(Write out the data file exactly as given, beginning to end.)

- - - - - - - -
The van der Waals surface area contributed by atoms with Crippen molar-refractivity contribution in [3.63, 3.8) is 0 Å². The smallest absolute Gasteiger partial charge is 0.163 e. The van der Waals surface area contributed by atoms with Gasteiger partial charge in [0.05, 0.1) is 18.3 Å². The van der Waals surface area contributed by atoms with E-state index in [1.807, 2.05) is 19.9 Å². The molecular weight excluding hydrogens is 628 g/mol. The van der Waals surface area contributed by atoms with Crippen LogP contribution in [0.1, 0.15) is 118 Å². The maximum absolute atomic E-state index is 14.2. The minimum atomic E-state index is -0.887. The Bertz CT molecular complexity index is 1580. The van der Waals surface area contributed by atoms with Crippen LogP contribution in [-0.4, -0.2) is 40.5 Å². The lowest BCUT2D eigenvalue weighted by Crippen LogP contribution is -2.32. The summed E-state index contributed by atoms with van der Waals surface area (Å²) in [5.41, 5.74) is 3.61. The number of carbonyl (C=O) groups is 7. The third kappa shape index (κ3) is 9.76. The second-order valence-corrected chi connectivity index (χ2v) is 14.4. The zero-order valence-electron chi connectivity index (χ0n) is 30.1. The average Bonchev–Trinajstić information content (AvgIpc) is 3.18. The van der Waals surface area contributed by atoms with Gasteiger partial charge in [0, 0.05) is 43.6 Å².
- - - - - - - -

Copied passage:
The van der Waals surface area contributed by atoms with Crippen molar-refractivity contribution in [3.63, 3.8) is 0 Å². The smallest absolute Gasteiger partial charge is 0.163 e. The van der Waals surface area contributed by atoms with Gasteiger partial charge in [0.05, 0.1) is 18.3 Å². The van der Waals surface area contributed by atoms with E-state index in [1.807, 2.05) is 19.9 Å². The molecular weight excluding hydrogens is 628 g/mol. The van der Waals surface area contributed by atoms with Crippen LogP contribution in [0.1, 0.15) is 118 Å². The maximum absolute atomic E-state index is 14.2. The minimum atomic E-state index is -0.887. The Bertz CT molecular complexity index is 1580. The van der Waals surface area contributed by atoms with Crippen LogP contribution in [-0.4, -0.2) is 40.5 Å². The lowest BCUT2D eigenvalue weighted by Crippen LogP contribution is -2.32. The summed E-state index contributed by atoms with van der Waals surface area (Å²) in [5.41, 5.74) is 3.61. The number of carbonyl (C=O) groups is 7. The third kappa shape index (κ3) is 9.76. The second-order valence-corrected chi connectivity index (χ2v) is 14.4. The zero-order valence-electron chi connectivity index (χ0n) is 30.1. The average Bonchev–Trinajstić information content (AvgIpc) is 3.18. The van der Waals surface area contributed by atoms with Gasteiger partial charge in [0, 0.05) is 43.6 Å².